Recently, I stayed up late two weeks in a row to watch each part of an English documentary entitled Super Skinny Me: the Race to Size Zero. It concerned two female journalists embarking on the activity described in the subtitle and, naturally, becoming obsessive about food in particular, and as intense as Rasputin generally, getting bags under their eyes and talking directly to camera on grainy video. I enjoyed this program a lot but it did raise questions for me about whether eating-disorder-based television now has as much to offer as it did back in the glory days of the nineteen eighties.
I recall that when I was at school, anorexia nervosa was still the jewel in the crown of eating-based psychological affliction and the TV pickings were rich. A Current Affair always seemed to be profiling some anorexic teenage girl who needed to be carted off, at great expense to everybody, to an eating disorders clinic in an inconvenient location such as Quebec. One of my favourite hallmarks of these stories was when the waif, often with a tube in her nose, would be trotted through the streets while a journalist asked random strangers if they thought she was fat. Of course, the people in question invariably said she wasn’t, but I was always dying to see someone say that she was.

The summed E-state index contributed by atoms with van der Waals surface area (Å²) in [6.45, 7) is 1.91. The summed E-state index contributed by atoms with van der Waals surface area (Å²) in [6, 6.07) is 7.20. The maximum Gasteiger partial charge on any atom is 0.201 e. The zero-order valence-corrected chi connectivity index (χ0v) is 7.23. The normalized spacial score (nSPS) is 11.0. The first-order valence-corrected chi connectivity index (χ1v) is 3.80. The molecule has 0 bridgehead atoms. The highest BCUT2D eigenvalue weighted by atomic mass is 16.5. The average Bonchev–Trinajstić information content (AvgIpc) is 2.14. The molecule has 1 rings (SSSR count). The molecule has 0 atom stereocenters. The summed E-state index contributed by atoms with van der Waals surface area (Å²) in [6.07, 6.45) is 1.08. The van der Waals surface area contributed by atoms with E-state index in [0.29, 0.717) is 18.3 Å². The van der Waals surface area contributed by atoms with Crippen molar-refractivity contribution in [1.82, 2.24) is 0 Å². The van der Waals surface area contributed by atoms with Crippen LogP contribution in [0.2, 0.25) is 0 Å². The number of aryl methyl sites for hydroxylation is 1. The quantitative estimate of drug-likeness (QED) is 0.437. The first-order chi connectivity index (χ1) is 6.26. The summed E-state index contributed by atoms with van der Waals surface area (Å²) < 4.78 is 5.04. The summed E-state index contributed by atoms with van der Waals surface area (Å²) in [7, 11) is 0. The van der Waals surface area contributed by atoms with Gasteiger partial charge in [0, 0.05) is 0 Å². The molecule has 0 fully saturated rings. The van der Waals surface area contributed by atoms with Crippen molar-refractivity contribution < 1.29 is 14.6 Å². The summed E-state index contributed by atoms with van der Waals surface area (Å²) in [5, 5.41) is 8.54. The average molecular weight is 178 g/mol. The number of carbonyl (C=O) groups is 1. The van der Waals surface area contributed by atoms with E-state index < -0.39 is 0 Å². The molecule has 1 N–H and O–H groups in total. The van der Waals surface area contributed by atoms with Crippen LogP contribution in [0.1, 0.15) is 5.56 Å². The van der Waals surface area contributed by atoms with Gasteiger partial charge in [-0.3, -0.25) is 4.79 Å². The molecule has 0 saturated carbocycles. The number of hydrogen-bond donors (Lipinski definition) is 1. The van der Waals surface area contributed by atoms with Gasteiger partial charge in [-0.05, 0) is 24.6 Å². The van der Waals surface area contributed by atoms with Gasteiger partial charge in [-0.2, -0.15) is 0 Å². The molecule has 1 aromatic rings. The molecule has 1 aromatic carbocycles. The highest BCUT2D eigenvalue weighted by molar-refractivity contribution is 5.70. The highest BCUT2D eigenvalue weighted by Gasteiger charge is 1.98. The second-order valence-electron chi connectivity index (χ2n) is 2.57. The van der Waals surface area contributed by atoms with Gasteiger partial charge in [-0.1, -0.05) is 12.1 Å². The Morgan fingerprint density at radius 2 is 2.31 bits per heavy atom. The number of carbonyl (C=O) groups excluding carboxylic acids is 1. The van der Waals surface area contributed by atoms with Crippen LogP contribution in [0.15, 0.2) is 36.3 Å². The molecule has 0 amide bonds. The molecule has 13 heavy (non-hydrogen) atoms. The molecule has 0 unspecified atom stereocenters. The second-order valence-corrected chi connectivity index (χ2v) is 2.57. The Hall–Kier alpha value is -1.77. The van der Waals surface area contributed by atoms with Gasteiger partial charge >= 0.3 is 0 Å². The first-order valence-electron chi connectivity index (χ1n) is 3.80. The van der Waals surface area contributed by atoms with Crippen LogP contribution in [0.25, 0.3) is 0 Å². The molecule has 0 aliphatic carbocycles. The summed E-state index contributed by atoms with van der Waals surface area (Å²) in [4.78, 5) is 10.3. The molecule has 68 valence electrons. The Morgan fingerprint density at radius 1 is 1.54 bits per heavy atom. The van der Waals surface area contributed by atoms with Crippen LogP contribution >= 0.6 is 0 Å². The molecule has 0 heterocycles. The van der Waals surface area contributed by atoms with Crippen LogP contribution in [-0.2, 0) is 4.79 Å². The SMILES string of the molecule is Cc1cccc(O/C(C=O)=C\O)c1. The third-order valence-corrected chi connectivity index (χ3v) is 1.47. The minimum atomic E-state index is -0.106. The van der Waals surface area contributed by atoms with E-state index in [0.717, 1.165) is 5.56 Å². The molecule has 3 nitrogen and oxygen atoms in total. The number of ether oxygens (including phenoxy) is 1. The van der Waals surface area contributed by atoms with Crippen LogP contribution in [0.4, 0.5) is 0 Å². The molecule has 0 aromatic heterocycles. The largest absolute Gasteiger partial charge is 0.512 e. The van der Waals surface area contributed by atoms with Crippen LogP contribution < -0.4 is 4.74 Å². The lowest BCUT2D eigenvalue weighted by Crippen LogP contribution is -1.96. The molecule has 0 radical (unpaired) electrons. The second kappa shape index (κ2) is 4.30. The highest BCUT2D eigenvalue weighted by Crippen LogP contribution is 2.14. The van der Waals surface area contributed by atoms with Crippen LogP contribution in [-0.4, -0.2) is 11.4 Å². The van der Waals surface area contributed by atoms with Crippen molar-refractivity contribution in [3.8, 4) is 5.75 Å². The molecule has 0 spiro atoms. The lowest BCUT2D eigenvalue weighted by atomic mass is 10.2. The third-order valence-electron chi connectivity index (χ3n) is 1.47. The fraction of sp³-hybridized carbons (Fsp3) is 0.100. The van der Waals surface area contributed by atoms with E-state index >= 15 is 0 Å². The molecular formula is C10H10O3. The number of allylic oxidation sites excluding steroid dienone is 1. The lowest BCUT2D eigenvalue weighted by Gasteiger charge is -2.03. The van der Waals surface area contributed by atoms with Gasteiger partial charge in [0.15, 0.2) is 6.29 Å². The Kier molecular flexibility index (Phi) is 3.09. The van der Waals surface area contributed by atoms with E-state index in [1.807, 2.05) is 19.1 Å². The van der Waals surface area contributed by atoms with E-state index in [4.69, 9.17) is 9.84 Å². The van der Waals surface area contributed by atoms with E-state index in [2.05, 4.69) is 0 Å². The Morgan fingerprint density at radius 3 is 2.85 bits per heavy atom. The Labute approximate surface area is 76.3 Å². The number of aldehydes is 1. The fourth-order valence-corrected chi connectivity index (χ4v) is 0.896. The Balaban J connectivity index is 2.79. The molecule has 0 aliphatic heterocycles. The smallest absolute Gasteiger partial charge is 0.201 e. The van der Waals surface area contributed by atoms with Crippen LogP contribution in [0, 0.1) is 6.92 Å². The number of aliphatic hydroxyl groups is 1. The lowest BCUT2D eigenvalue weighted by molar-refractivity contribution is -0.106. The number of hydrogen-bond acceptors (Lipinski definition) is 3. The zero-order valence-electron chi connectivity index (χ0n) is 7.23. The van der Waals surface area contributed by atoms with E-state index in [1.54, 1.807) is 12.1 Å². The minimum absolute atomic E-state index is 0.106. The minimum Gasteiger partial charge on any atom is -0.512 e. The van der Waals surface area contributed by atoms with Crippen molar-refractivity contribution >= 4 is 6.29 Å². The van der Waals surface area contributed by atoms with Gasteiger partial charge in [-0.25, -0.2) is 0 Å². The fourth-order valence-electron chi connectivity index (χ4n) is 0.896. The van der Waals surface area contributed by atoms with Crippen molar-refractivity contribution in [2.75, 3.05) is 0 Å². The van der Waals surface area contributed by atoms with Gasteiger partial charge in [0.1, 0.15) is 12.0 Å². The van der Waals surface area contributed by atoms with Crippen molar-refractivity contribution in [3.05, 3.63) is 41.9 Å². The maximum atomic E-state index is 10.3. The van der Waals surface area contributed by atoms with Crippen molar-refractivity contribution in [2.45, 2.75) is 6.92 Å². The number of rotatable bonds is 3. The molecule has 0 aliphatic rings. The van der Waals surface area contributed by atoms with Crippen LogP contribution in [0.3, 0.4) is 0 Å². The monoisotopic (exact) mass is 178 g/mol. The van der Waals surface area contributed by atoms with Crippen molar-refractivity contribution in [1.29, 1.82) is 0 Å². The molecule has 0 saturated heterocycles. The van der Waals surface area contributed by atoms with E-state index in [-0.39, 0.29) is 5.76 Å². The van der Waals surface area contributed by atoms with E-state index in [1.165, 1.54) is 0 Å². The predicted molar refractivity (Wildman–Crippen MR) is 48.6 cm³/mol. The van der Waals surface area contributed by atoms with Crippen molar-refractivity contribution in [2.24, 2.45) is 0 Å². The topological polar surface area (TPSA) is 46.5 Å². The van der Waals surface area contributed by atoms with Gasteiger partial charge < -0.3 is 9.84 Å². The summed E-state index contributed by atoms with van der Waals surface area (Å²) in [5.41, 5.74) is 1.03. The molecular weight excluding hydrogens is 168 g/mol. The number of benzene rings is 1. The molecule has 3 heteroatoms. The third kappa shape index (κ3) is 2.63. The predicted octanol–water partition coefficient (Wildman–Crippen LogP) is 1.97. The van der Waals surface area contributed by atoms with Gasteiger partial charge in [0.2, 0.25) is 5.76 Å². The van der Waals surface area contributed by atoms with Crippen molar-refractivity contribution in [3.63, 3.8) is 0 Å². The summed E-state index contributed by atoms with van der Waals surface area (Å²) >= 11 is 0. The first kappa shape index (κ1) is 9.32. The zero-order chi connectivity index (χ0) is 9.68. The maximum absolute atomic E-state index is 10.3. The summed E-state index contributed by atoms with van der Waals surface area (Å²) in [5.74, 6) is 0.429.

I had a tiny dip in the eating-disorders waters when I was sixteen or so. There was no tube in the nose, but I did ‘fine down’ physically, and roar and scream if requested to eat anything resembling what most people would classify as a ‘meal’. I kept up these antics for about a year, until I went to England for a holiday, and feasts of tinned rice pudding and ‘plain chocolate’ digestive biscuits in front of EastEnders ‘Omnibuses’ (as they used to call the multiple episodes at the weekend) were the order of the day, certainly putting paid to all the whittling down I’d done earlier. However, due to my year of nuttily slaving at the low-joule coalface, I have always had a keen interest in any representation of this particular condition, televisual, or otherwise, in the same way that one feels important whenever a fictional character has the same profession as oneself.